Human Interest

Social media star ‘Dude Dad’ recalls horrible way they received their baby’s potential prenatal diagnosis

“Dude Dad” Taylor Calmus usually makes videos that have people laughing — especially parents. But a video he shared in February was a flashback to when he and his wife, who have three children, were expecting their second baby. And though the video ends on a happy note, it takes a heartbreaking look into how doctors often deliver the news that a preborn baby may have a health condition. It’s never a positive experience for the parents, but doctors must start working harder to try to make it less traumatic.

Calmus explained that during their second pregnancy, his wife Heidi underwent the typical bloodwork to check for certain health conditions at the 14-week mark of pregnancy. They were told no news was good news, but then they received a phone call asking them to come in for more testing because there was the possibility that the baby had a health concern. Like most parents who receive this phone call, the couple went to Google and spent “every waking moment” before their next appointment reading all of the conditions that their baby might have — including conditions that were considered “terminal.”

When they arrived at their next appointment, they were taken into a room with a table that held only a box of tissues. The specialist came in and began to talk to the couple about their family health histories. The mood wasn’t positive or hopeful.

“And basically you just sit there going through how people have died,” he explained, “which really lightens the mood.”

 

Next, he said the doctor pulled out a “giant folder” with the lab results and showed them what they found that was concerning. The baby’s AFP or Alpha Fetoprotein levels were high and the doctor explained that this could mean a number of things, but strongly pointed to spina bifida. She said it could simply mean the baby needed surgery or it could mean that their baby was going to die.

“And the thing about this whole process is it makes you ask questions that make you question your own morals,” said Calmus. “Heidi and I personally would never terminate a pregnancy, but you start to wonder… if it has all these crazy issues, would it be better if it didn’t make it at all? Which makes you feel like a horrible person even just thinking about that, but that’s what you think.”

It was only after scaring the couple and causing them great grief and anxiety that the specialist took them to another room to perform an in-depth ultrasound to determine if the baby actually had any of these health concerns.

“And the minute she starts the machine, there is a crystal clear image of our baby on the screen. And all of those thoughts just disappear. Everything disappears and there’s just nothing. You just don’t see, you don’t see anything but perfection,” he said through tears. “And you don’t care about all the hardships that could come or any of that. All you see is your kid, your baby. And nothing else matters.”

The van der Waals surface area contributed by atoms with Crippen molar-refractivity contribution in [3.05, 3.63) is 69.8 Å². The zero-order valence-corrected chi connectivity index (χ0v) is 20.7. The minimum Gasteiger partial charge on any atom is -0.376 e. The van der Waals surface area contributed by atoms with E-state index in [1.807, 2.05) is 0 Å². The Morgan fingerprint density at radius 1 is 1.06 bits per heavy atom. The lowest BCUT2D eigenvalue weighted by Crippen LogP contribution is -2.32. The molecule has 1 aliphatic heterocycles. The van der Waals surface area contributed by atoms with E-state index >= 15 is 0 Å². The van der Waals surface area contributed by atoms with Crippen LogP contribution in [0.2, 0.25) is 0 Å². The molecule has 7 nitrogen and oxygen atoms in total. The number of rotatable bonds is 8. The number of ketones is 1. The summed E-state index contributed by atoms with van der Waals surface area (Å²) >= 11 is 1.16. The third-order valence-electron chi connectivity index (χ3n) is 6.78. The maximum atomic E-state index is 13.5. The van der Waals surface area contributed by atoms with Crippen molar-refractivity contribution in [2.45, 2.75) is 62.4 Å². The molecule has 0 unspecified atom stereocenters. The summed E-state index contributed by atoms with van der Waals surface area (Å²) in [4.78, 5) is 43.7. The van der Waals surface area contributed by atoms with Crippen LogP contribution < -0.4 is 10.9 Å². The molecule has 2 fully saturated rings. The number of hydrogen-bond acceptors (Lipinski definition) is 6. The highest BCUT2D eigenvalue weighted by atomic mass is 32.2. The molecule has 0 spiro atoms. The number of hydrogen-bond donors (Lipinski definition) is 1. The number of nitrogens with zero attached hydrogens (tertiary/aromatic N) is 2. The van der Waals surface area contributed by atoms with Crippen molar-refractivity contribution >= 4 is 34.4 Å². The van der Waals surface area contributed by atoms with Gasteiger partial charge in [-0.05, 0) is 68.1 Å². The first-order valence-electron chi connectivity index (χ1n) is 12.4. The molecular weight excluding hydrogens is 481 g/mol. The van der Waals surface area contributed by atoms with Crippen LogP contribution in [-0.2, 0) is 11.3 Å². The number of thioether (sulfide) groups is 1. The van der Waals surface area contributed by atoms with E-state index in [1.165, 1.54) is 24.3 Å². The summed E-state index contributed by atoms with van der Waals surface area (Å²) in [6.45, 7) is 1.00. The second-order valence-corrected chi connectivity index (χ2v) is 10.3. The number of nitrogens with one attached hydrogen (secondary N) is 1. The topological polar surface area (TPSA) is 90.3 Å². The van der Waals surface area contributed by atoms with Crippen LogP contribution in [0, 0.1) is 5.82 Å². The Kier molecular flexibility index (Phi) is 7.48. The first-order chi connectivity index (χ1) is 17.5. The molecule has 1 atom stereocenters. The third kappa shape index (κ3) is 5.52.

After 10 minutes, the doctor informed the couple that everything was fine. The baby was the right size and the right length and there were no issues at all. The couple went home relieved, but the stress that they had experienced will likely always remain because an ultrasound was performed only after the doctor walked through the family histories and discussed all of the frightening possibilities.

These parents didn’t have to face their worst fears. They didn’t have to wonder, like so many parents have been wrongfully and callously forced to wonder, if their baby was better off dead — because the answer is no. No child is better off aborted, and as soon as he saw his baby on the screen, Calmus remembered that.

But what if the tests had been accurate? What if the ultrasound had showed that the baby had spina bifida? Would it have mattered to the doctors that surgery is now available in utero for even the most severe cases of spina bifida? Or would they have failed to offer any hope and pressured the parents to have an abortion anyway? It’s a story told time and time again: doctors pressuring parents to abort multiple times during the same pregnancy, and parents giving in to the pressure only to later learn their baby was healthy. Other parents stand up to the pressure but have still experienced trauma and grief because of it.

Parents are now expected to choose a violent death for their own preborn child because of a diagnosis — something they would never be expected to do with a born child. Rather than being told to choose if their baby is going to die or not, which goes against every parent’s instincts, parents should be offered hope and life-affirming options. Parents who have been pressured to abort say it was “painful,” “terrible,” and “devastating.” So why are we putting families through that?

Be Not Afraid is an organization that helps parents through such difficult diagnoses and lets them choose life no matter what odds are stacked against them. Because whether or not the miracle of healing occurs, the miracle of that child’s life is still one worth treasuring and caring for until natural death.

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